That specific incident planted a sense of apprehensiveness of FETÖ members among the Muslim elite in the country. Many felt betrayed by FETÖ members' pledged allegiance to the Islamophobic attitude of the government. Since then, I had no direct interaction with Gülenists until I came to Turkey at the end of 2012.
As an international student in Turkey, I visited local collectives that work with international students, some of whom belonged to FETÖ. In FETÖ dormitories, the issue of "helping Africa" is always on the table. Dormitory managers, the imams and small leaflets all frequently preached how they are striving to teach poor Africans and outfitting African youth for a brighter future. Many followers were very confident about the issue of schools in Africa. They claimed they were teaching and helping Africans for free.
THE BIG LIE Inconsistent with popular belief, FETÖ is actively running schools in many African nations. It has a huge outreach program. According to a recent report, it has more than 40 schools operating in 27 of the 55 African countries. Nigeria, Kenya and South Africa have the largest FETÖ presence, each with four Gülen schools.
Apparently, FETÖ has taken in millions of dollars from its members and donors in Turkey to "build schools for poor Africans." For many years, in a lot of group publications Turks have been told that Africans were receiving their bursary and free school from the Gülen schools. The question: Are they helping Africans and educating children from poor families for free? Let's do some fact checking and find out.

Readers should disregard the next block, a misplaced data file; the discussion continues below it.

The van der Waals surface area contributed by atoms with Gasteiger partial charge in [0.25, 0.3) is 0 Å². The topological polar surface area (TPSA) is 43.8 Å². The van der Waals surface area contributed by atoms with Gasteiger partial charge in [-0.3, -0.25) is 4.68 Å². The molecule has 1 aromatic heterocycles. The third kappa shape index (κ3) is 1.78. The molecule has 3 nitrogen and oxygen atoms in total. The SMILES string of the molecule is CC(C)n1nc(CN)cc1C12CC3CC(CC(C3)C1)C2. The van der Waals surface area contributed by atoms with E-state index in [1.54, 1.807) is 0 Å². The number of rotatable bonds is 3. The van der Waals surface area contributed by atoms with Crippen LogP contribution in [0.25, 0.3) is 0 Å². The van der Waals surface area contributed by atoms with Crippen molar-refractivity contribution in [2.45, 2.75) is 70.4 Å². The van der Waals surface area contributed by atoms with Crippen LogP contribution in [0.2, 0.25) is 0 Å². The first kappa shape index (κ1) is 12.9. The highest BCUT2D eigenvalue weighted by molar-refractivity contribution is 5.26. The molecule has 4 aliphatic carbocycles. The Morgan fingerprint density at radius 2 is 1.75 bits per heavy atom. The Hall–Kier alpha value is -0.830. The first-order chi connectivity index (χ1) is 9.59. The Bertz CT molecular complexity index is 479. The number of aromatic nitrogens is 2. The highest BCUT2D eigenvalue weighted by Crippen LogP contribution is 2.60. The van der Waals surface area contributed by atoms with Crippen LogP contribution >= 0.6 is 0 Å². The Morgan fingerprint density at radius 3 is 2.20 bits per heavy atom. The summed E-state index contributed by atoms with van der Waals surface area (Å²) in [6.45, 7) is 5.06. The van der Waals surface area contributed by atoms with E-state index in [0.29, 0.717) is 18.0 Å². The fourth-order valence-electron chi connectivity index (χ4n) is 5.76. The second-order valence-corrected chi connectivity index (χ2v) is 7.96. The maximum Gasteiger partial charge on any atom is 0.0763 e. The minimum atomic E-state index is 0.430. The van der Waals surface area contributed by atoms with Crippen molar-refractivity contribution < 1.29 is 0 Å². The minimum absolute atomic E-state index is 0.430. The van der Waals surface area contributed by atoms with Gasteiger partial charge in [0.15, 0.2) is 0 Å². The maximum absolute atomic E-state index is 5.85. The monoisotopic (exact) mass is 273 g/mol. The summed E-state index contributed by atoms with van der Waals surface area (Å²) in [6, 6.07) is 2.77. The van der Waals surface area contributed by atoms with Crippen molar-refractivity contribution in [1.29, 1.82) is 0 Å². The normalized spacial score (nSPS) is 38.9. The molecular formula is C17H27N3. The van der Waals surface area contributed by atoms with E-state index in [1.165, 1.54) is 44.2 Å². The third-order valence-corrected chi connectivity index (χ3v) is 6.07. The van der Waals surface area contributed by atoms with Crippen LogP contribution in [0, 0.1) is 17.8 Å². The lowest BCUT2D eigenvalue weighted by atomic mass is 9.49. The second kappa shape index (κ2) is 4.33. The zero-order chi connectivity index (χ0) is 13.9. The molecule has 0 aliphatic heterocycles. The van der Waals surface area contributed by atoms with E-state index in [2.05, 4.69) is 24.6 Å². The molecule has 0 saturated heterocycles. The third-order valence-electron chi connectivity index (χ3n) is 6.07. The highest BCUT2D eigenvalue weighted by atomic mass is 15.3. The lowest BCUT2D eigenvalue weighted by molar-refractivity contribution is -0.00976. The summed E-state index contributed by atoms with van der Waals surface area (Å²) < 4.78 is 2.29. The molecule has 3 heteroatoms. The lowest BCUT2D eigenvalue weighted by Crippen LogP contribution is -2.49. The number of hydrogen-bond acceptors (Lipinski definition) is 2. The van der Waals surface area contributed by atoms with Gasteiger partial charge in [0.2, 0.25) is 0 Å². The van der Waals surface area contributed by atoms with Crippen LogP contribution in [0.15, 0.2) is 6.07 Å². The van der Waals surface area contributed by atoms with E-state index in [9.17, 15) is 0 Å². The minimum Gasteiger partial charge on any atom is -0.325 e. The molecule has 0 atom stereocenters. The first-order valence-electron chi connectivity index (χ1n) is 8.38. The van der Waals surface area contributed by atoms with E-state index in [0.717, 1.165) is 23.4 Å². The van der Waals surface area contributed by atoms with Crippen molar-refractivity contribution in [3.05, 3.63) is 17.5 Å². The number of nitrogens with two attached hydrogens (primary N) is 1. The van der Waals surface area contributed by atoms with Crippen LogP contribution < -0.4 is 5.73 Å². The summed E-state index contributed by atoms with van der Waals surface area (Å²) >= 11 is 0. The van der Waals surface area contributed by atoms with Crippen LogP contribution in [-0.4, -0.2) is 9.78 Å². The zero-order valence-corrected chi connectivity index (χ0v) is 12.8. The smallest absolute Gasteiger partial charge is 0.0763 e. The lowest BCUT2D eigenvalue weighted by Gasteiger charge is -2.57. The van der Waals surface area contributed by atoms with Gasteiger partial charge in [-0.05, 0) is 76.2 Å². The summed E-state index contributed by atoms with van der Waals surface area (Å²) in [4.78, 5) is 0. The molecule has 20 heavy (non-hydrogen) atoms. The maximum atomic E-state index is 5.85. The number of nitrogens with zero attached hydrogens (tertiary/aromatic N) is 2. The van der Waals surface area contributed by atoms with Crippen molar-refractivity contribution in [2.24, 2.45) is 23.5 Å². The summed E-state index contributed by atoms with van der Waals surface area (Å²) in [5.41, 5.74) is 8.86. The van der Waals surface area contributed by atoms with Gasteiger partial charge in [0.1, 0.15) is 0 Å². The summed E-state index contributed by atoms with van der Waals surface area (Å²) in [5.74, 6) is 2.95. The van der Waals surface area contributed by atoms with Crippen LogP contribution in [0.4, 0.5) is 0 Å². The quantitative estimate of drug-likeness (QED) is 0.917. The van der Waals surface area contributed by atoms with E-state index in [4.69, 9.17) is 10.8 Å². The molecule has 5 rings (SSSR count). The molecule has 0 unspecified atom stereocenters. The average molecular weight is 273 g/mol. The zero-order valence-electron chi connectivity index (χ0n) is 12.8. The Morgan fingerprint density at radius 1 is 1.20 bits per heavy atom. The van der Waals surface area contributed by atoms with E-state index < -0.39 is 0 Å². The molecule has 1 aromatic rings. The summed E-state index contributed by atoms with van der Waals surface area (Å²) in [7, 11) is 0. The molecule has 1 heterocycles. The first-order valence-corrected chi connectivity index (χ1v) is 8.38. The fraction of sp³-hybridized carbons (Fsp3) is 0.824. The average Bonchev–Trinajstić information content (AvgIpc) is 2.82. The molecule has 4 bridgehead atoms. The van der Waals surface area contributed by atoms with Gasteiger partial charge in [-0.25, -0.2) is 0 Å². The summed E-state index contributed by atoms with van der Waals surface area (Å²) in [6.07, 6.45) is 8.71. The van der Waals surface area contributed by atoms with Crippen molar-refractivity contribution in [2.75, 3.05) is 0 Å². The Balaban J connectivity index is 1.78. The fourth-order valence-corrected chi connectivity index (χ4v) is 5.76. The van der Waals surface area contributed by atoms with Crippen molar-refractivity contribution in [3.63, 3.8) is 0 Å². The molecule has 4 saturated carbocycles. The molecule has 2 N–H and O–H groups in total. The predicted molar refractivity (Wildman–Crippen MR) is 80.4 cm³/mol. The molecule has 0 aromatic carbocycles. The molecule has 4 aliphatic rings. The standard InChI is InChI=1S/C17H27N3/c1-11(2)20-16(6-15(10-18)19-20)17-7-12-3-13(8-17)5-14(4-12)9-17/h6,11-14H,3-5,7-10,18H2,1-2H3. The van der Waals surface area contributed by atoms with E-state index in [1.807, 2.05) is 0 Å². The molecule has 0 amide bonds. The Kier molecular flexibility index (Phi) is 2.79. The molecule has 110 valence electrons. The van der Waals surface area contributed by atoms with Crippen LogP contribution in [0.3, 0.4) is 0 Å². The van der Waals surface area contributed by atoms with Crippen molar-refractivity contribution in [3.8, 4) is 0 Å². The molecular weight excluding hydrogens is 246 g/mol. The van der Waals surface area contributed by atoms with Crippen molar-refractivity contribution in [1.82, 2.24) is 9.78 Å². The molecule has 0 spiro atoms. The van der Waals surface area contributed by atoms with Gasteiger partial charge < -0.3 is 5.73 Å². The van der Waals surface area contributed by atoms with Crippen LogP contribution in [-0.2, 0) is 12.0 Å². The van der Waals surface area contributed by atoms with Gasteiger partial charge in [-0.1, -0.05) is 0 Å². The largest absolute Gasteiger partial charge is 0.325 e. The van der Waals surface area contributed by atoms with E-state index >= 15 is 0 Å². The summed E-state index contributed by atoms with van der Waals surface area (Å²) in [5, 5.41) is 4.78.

Ethiopia is one of the countries on the Horn of Africa that opened its doors to FETÖ, which works in several sectors, including education. Kaynak Educational and Medical Services PLC is the umbrella group that runs Gülen schools in Ethiopia. Nejashi Ethio-Turkish International Schools is the official name of Gülen schools in Ethiopia. According to the schools' website, the schools were founded in 2004, some 12 years ago. Nejashi Ethio-Turkish International Schools has seven schools and dormitories in the country, five of which are in the capital. The rest are in other cities, namely Mekele and Harar. The names of the schools are CMC Kindergarten, Sarbet Kindergarten, African Union Branch, AlemGena Branch, AlemGena Dormitory, MekelleBranch and Harar Branch. The African Union branch was their first school to open in Ethiopia back in 2004. With more than 450 students, their AlemGena Branch is the largest complex in Ethiopia.